One associated effect of being 'warm-blooded' is a relatively fast growth-rate. Mammals (and birds, who are also 'warm-blooded') tend to grow much faster than 'cold-blooded' vertebrates, like fish and reptiles. This fast growth rate is in turn associated with a particular type of bone growth pattern, called fibrolamellar bone (FLB). Both mammals and birds have FLB, and Shelton and his colleague investigated its presence in an early fossil relative of mammals, Ophiacodon.
Ophiacodon is distantly related to the large sail-back reptile, Dimetrodon, that people may be familiar with, and lived in North America around 280-300 million years ago. Although it didn't look particularly mammal-like (you could be forgiven for calling it a 'lizard', it has many characters that link it with mammals. The highly vascularized tissue had previously been observed in Ophiacodon, but its presence had been written off to ecological factors, like its aquatic lifestyle, rather than to its fundamental physiology. Shelton looked at a number of bones of Ophiacodon of individuals of different ages, and found that the more likely explanation is that Ophiacodon was at least partly 'warm-blooded'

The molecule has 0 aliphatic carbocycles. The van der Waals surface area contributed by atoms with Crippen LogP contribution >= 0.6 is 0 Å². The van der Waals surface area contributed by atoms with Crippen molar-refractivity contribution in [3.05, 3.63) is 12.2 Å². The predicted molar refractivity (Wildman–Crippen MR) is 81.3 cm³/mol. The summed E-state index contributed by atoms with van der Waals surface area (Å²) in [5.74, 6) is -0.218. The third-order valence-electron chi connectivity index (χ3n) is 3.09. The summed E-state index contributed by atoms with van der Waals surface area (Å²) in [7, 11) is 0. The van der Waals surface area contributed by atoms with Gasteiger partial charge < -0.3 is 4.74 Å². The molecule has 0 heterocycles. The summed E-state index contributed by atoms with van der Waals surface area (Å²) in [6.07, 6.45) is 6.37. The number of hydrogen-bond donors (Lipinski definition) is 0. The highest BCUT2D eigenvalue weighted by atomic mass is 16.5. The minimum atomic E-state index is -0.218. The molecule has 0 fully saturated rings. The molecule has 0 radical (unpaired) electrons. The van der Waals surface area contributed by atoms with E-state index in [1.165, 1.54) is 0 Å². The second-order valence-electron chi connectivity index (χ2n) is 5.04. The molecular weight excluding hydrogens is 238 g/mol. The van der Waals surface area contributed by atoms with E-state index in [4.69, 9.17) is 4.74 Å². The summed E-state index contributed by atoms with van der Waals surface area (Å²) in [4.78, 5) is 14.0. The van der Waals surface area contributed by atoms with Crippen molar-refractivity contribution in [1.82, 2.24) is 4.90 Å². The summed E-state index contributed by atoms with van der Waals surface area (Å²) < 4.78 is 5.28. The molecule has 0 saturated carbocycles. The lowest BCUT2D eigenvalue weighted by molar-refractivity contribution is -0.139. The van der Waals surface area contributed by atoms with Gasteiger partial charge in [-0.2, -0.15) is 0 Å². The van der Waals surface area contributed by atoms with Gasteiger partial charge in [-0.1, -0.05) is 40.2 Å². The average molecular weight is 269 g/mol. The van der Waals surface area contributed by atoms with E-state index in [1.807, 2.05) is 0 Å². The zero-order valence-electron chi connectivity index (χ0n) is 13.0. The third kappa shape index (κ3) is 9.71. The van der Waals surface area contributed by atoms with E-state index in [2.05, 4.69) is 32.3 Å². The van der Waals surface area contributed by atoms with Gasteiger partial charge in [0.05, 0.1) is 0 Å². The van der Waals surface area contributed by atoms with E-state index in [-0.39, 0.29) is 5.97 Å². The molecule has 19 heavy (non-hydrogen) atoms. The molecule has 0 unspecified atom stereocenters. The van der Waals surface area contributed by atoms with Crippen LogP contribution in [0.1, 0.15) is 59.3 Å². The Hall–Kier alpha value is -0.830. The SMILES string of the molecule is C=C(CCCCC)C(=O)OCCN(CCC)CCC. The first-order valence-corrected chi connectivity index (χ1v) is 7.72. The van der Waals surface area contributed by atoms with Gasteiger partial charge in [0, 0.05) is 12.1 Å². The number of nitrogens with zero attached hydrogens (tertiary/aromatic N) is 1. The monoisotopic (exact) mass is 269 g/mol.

'It is surprising that even in some of the earliest representatives of our own lineage from 300 million years ago, there already was a tendency towards warm-bloodedness', said Sander. Ophiacodon probably isn't directly ancestral to modern mammals, and its 'warm-blooded' characters show that it may have evolved it in parallel with mammals, which itself is interesting.
Says Shelton, "Warm-bloodedness is one of the great inventions of evolution, but we do not completely understand its advantages. We can never fully appreciate the physiology of an extinct organism, but studies like ours will help."
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